Column : Why donít we invest in equity?
These concerns are primarily political but many have economic underpinnings. They are not restricted to the very poorest in society, although their concerns are, of course, pivotal. Members of the middle classes are also concerned about employment, housing, pensions and retirement. Concerns have also been expressed in the aftermath of the financial crisis about trust in financial institutions. Can they be trusted to preserve and create wealth for the ordinary public rather than merely enriching the elite? The Arab world is an extreme example of the manifestation of concerns that are highly important for people in the bottom two-thirds of the income distribution globally.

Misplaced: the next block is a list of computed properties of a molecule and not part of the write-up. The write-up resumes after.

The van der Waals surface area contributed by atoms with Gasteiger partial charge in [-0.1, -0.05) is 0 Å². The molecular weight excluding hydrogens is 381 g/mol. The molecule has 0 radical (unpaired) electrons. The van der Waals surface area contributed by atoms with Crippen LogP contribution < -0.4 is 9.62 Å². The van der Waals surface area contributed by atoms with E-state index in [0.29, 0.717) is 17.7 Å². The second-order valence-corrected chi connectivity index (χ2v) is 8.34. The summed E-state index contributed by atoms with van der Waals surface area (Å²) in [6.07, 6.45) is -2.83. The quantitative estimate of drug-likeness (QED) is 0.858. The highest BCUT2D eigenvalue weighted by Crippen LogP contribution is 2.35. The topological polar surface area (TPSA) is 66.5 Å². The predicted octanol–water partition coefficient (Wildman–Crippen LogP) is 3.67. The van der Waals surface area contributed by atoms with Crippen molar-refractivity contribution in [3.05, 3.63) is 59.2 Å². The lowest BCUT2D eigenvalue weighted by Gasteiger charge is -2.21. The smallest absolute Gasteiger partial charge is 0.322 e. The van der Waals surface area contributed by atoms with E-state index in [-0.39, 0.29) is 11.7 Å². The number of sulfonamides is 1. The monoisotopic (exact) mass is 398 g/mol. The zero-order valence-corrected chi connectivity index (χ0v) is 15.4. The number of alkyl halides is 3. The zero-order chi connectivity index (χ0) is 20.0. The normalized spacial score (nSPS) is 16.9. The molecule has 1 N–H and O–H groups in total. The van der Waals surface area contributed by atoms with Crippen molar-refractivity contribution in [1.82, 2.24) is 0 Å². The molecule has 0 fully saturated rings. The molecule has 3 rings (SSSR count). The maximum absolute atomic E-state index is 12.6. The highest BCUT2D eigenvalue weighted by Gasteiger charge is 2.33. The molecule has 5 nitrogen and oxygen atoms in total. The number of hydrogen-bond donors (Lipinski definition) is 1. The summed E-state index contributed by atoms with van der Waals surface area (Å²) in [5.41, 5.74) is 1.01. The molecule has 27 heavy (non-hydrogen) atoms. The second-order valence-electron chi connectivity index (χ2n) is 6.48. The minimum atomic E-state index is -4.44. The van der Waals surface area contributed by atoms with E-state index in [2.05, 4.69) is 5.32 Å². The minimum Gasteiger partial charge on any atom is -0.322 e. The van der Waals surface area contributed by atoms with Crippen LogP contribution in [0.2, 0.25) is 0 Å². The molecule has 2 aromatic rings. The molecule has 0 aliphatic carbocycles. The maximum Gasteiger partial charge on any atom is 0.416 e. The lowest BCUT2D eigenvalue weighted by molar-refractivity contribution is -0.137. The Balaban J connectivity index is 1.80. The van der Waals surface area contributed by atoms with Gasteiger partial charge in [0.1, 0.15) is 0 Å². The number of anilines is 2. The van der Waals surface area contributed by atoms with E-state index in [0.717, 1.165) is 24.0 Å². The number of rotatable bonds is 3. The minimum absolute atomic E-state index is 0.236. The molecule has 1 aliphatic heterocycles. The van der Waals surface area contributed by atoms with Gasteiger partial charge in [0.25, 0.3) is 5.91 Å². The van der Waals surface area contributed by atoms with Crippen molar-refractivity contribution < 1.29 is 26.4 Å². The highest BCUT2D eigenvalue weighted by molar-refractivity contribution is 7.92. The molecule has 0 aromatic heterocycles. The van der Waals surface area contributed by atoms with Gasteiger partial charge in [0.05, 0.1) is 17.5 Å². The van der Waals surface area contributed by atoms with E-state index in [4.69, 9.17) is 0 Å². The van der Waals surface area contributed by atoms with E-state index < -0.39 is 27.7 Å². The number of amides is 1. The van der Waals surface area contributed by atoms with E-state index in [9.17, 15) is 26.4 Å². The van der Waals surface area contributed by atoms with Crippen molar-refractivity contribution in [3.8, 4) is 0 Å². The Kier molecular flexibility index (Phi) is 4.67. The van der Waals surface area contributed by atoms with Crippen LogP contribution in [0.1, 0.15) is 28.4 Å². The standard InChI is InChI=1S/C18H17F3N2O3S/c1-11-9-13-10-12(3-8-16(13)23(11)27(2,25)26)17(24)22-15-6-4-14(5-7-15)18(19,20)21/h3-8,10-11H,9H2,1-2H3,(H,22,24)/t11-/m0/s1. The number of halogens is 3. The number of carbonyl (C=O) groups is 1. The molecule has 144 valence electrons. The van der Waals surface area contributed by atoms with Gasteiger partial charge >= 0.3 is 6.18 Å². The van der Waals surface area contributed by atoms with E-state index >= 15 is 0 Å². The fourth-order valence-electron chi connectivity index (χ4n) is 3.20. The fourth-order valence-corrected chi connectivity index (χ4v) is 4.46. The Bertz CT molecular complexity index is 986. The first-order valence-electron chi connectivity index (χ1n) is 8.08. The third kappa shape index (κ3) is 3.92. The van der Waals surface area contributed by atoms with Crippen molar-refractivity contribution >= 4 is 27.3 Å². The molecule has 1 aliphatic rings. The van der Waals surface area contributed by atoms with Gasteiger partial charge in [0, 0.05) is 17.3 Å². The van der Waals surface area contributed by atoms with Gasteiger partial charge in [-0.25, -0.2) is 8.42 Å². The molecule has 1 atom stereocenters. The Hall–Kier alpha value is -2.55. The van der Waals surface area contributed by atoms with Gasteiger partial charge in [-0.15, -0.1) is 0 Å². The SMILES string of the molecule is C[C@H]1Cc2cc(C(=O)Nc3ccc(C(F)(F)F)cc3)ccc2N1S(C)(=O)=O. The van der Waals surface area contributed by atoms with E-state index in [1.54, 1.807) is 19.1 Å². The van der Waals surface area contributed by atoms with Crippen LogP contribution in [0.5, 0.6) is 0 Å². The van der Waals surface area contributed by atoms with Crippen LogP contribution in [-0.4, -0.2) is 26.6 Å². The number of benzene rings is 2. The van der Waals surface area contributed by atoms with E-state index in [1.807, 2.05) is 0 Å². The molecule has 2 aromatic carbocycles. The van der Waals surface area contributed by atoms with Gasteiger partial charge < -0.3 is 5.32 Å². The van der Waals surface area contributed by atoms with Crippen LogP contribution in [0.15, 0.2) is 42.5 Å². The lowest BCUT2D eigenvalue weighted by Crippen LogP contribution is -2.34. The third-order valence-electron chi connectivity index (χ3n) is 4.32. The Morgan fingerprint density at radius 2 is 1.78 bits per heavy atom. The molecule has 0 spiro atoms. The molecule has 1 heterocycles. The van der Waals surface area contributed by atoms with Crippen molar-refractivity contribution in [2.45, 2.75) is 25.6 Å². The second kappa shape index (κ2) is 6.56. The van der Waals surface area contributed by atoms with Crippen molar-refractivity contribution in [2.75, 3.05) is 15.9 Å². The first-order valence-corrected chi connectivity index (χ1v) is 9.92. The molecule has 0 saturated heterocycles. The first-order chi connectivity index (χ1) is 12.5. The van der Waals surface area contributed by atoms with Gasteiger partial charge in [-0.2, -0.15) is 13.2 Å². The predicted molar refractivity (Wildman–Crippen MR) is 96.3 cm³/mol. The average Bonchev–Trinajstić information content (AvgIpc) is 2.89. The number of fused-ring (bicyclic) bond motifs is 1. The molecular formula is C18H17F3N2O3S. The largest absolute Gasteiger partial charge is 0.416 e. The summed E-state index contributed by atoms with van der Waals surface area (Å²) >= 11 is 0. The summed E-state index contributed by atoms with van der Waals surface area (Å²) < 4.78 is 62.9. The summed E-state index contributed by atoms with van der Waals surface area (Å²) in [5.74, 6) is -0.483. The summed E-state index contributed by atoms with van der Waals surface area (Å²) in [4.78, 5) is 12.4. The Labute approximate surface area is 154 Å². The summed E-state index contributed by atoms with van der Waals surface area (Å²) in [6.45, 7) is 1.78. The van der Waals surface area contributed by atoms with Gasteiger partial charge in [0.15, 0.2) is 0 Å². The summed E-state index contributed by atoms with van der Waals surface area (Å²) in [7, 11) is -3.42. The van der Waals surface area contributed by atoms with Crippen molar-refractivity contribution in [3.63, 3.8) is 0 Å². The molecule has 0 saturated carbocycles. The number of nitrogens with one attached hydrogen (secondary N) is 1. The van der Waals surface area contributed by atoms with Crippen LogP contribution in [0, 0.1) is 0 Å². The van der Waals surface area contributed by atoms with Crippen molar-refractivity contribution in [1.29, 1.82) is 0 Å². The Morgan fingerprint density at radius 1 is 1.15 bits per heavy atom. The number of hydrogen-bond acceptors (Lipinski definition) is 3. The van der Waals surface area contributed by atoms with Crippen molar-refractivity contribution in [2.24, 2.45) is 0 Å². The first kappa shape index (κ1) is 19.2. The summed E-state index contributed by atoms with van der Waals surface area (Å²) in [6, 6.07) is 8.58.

Economics has moved towards thinking about these problems more broadly. What was once the purview of specialist economists studying narrowly-defined poverty reduction problems has moved into the mainstream. One way to come at these problems is to define them in terms of the largest financial choices that households make. For example, mortgage availability and choices, personal defaults and payday lending, retirement savings, equity market participation and mutual fund investment. These decisions are affected by two equally important questions. First, are financial institutions structured and
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